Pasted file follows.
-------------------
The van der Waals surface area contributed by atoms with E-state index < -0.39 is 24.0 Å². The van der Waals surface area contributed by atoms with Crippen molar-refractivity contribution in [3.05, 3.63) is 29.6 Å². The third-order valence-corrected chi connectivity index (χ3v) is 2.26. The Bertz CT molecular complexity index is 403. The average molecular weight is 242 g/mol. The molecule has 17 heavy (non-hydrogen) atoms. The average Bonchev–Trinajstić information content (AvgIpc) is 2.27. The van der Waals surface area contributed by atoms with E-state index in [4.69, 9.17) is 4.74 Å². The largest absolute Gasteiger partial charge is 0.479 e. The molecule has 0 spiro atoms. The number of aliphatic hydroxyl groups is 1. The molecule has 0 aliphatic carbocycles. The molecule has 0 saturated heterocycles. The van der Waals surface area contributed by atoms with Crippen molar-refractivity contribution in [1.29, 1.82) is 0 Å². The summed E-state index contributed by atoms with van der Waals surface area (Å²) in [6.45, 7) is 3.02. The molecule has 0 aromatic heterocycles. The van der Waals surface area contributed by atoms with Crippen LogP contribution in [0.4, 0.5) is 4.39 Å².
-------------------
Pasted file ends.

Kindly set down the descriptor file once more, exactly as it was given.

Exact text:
The van der Waals surface area contributed by atoms with E-state index < -0.39 is 24.0 Å². The van der Waals surface area contributed by atoms with Crippen molar-refractivity contribution in [3.05, 3.63) is 29.6 Å². The third-order valence-corrected chi connectivity index (χ3v) is 2.26. The Bertz CT molecular complexity index is 403. The average molecular weight is 242 g/mol. The molecule has 17 heavy (non-hydrogen) atoms. The average Bonchev–Trinajstić information content (AvgIpc) is 2.27. The van der Waals surface area contributed by atoms with E-state index in [4.69, 9.17) is 4.74 Å². The largest absolute Gasteiger partial charge is 0.479 e. The molecule has 0 spiro atoms. The number of aliphatic hydroxyl groups is 1. The molecule has 0 aliphatic carbocycles. The molecule has 0 saturated heterocycles. The van der Waals surface area contributed by atoms with Crippen molar-refractivity contribution in [1.29, 1.82) is 0 Å². The summed E-state index contributed by atoms with van der Waals surface area (Å²) in [6.45, 7) is 3.02. The molecule has 0 aromatic heterocycles. The van der Waals surface area contributed by atoms with Crippen LogP contribution in [0.4, 0.5) is 4.39 Å².